Members Bios - please contribute yours

Introduce yourself to others at Dhamma Wheel.
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Joined: Sun Aug 18, 2019 10:54 pm

Re: Members Bios - please contribute yours

Post by Lynnmnee » Sun Aug 18, 2019 11:43 pm

I am a midlife neophyte who doesn't dare to say I am a Buddhist. Although I aspire. I found this path in 2016 when my father was terminally ill.

I have a strong interest in the Pali Canon. If only I could pronounce the words 🤣.

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Joined: Sun Jun 04, 2017 1:26 pm

Re: Members Bios - please contribute yours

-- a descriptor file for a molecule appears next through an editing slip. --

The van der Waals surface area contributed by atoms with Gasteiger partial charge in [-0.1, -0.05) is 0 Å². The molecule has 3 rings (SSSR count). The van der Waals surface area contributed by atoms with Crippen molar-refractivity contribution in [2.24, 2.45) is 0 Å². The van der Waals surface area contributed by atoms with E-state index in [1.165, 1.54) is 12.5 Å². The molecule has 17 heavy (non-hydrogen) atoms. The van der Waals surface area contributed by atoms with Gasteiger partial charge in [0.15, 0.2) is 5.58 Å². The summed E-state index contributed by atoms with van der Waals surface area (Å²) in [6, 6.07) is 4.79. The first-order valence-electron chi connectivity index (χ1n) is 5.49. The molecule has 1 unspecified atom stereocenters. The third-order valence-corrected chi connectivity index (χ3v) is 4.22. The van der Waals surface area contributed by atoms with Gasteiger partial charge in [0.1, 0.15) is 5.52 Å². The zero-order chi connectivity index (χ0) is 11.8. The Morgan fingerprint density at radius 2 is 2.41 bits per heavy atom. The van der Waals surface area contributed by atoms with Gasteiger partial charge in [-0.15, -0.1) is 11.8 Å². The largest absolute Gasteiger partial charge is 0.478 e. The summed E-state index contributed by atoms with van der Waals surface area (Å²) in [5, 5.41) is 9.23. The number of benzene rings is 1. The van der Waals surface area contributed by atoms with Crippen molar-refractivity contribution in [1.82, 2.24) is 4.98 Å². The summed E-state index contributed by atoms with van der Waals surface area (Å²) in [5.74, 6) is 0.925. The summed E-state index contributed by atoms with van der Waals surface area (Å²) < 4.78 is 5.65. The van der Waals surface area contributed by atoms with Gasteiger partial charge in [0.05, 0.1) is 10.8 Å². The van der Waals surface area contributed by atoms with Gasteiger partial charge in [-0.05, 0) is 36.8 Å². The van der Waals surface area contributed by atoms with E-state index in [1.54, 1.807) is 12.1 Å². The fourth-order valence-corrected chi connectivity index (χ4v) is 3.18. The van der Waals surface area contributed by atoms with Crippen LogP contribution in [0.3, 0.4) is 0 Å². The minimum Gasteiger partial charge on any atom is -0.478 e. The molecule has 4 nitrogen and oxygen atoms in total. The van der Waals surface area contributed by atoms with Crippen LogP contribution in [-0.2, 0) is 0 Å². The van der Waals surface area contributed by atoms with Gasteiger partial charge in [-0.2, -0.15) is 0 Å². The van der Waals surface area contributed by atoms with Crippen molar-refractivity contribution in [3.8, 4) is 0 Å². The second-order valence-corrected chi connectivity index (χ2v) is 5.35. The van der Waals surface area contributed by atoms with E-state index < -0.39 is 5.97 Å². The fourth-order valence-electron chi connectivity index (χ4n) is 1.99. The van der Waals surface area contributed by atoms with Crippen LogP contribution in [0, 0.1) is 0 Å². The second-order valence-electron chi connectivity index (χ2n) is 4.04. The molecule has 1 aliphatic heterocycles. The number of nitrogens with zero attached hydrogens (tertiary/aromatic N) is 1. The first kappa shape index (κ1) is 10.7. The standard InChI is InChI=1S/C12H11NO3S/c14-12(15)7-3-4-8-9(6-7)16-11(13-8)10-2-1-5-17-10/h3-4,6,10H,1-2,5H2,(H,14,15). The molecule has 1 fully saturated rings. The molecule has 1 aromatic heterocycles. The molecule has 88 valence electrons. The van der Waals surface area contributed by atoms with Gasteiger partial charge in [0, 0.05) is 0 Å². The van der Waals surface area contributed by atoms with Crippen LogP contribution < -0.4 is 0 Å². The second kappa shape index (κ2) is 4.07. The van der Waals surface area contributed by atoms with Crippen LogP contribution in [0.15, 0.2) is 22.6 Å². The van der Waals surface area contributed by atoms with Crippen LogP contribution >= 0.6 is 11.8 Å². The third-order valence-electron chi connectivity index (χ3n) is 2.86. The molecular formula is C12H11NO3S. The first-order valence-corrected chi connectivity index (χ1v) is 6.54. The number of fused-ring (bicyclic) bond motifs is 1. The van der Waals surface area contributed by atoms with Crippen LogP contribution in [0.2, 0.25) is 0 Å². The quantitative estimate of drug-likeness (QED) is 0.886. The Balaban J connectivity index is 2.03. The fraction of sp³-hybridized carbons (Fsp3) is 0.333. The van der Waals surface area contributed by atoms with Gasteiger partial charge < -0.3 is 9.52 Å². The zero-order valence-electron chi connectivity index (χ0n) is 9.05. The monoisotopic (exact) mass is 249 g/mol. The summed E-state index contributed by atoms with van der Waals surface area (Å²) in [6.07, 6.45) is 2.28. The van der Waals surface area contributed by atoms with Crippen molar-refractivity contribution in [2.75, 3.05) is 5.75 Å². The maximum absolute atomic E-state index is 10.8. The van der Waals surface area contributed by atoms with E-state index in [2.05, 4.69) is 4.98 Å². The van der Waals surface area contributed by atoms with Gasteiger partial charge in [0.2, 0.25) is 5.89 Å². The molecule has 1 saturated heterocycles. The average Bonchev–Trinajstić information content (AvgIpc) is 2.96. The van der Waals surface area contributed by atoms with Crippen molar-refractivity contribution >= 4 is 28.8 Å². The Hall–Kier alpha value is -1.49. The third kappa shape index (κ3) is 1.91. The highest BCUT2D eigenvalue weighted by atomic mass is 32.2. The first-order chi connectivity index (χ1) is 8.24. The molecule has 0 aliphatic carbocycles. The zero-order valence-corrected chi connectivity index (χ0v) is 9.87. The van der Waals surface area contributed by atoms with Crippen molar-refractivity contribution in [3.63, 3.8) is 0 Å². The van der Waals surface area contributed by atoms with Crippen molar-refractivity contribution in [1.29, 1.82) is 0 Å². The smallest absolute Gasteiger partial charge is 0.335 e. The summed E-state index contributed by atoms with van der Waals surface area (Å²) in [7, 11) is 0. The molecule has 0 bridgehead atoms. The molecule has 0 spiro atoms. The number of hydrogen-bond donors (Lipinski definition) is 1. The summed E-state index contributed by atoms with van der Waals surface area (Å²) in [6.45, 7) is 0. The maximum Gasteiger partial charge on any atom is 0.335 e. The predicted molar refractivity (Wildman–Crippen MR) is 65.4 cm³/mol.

Post by sentinel » Mon Sep 09, 2019 3:31 pm

ashavp wrote:
Thu Aug 01, 2019 2:51 pm
Hello friends!

My name is Asha, from Kerala, India.

Buddhism was predominant in Kerala centuries ago, but not nowadays.
I am raised to be a Hindu. But circumstances led me here. It is really tough to follow 5 precepts here as we cook/eat non-vegetarian food daily and I work at a department store.
Friends and family won't go easy on me if I reveal that i am trying to learn Buddhism. I am a 34 year old married woman and has a daughter.
Thank you

Namo Buddhay
Hello Asha , if one practise the dhamma , no need to declare one is a buddhist . One can say follows what is wholesome , virtuous and righteous .

Many Hinduism teachings can lead one to wholesome state , which is a preliminary step towards liberation .

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Joined: Thu Nov 21, 2019 7:53 am

Re: Members Bios - please contribute yours

Post by bokaratom » Thu Nov 21, 2019 8:34 am